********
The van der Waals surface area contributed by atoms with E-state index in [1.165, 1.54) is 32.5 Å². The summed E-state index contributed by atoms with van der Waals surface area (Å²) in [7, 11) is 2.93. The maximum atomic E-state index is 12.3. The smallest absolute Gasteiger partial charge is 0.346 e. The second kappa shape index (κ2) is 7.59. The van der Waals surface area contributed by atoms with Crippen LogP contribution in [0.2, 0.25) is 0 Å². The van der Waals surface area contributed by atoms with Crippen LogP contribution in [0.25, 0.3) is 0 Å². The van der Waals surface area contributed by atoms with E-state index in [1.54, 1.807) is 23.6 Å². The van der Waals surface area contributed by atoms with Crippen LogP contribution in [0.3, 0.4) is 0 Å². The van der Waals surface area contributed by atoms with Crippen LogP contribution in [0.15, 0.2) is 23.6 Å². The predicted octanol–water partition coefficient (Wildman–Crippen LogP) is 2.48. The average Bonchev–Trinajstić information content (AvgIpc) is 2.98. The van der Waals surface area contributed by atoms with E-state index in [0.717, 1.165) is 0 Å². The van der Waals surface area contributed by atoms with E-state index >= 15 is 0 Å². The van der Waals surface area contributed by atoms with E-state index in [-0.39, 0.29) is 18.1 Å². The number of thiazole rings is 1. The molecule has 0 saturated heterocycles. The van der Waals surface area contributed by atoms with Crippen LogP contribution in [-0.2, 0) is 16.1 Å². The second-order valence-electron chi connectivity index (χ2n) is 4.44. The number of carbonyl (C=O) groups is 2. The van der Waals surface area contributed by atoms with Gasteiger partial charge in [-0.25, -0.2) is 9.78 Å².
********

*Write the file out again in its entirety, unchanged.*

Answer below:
The van der Waals surface area contributed by atoms with E-state index in [1.165, 1.54) is 32.5 Å². The summed E-state index contributed by atoms with van der Waals surface area (Å²) in [7, 11) is 2.93. The maximum atomic E-state index is 12.3. The smallest absolute Gasteiger partial charge is 0.346 e. The second kappa shape index (κ2) is 7.59. The van der Waals surface area contributed by atoms with Crippen LogP contribution in [0.2, 0.25) is 0 Å². The van der Waals surface area contributed by atoms with Crippen LogP contribution in [0.25, 0.3) is 0 Å². The van der Waals surface area contributed by atoms with E-state index in [1.54, 1.807) is 23.6 Å². The van der Waals surface area contributed by atoms with Crippen LogP contribution in [0.3, 0.4) is 0 Å². The van der Waals surface area contributed by atoms with Crippen LogP contribution in [0.15, 0.2) is 23.6 Å². The predicted octanol–water partition coefficient (Wildman–Crippen LogP) is 2.48. The average Bonchev–Trinajstić information content (AvgIpc) is 2.98. The van der Waals surface area contributed by atoms with E-state index in [0.717, 1.165) is 0 Å². The van der Waals surface area contributed by atoms with E-state index >= 15 is 0 Å². The van der Waals surface area contributed by atoms with E-state index in [-0.39, 0.29) is 18.1 Å². The number of thiazole rings is 1. The molecule has 0 saturated heterocycles. The van der Waals surface area contributed by atoms with Crippen LogP contribution in [-0.2, 0) is 16.1 Å². The second-order valence-electron chi connectivity index (χ2n) is 4.44. The number of carbonyl (C=O) groups is 2. The van der Waals surface area contributed by atoms with Gasteiger partial charge in [-0.25, -0.2) is 9.78 Å².